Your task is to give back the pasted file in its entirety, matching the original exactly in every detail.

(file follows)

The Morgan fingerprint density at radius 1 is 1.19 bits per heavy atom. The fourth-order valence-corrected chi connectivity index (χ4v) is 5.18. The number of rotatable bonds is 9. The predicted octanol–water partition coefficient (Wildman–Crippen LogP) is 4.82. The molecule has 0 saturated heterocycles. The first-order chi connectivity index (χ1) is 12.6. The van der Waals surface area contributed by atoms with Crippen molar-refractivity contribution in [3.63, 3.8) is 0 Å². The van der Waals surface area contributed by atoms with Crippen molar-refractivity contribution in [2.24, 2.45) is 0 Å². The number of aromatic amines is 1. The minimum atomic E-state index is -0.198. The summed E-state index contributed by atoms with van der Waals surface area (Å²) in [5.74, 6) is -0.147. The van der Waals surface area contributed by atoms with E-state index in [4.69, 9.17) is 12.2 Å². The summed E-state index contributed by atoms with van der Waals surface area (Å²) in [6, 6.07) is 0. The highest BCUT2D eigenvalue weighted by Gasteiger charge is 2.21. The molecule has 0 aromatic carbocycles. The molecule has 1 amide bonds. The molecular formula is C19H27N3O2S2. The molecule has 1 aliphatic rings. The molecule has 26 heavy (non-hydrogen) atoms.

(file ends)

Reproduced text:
The Morgan fingerprint density at radius 1 is 1.19 bits per heavy atom. The fourth-order valence-corrected chi connectivity index (χ4v) is 5.18. The number of rotatable bonds is 9. The predicted octanol–water partition coefficient (Wildman–Crippen LogP) is 4.82. The molecule has 0 saturated heterocycles. The first-order chi connectivity index (χ1) is 12.6. The van der Waals surface area contributed by atoms with Crippen molar-refractivity contribution in [3.63, 3.8) is 0 Å². The van der Waals surface area contributed by atoms with Crippen molar-refractivity contribution in [2.24, 2.45) is 0 Å². The number of aromatic amines is 1. The minimum atomic E-state index is -0.198. The summed E-state index contributed by atoms with van der Waals surface area (Å²) in [5.74, 6) is -0.147. The van der Waals surface area contributed by atoms with E-state index in [4.69, 9.17) is 12.2 Å². The summed E-state index contributed by atoms with van der Waals surface area (Å²) in [6, 6.07) is 0. The highest BCUT2D eigenvalue weighted by Gasteiger charge is 2.21. The molecule has 0 aromatic carbocycles. The molecule has 1 amide bonds. The molecular formula is C19H27N3O2S2. The molecule has 1 aliphatic rings. The molecule has 26 heavy (non-hydrogen) atoms.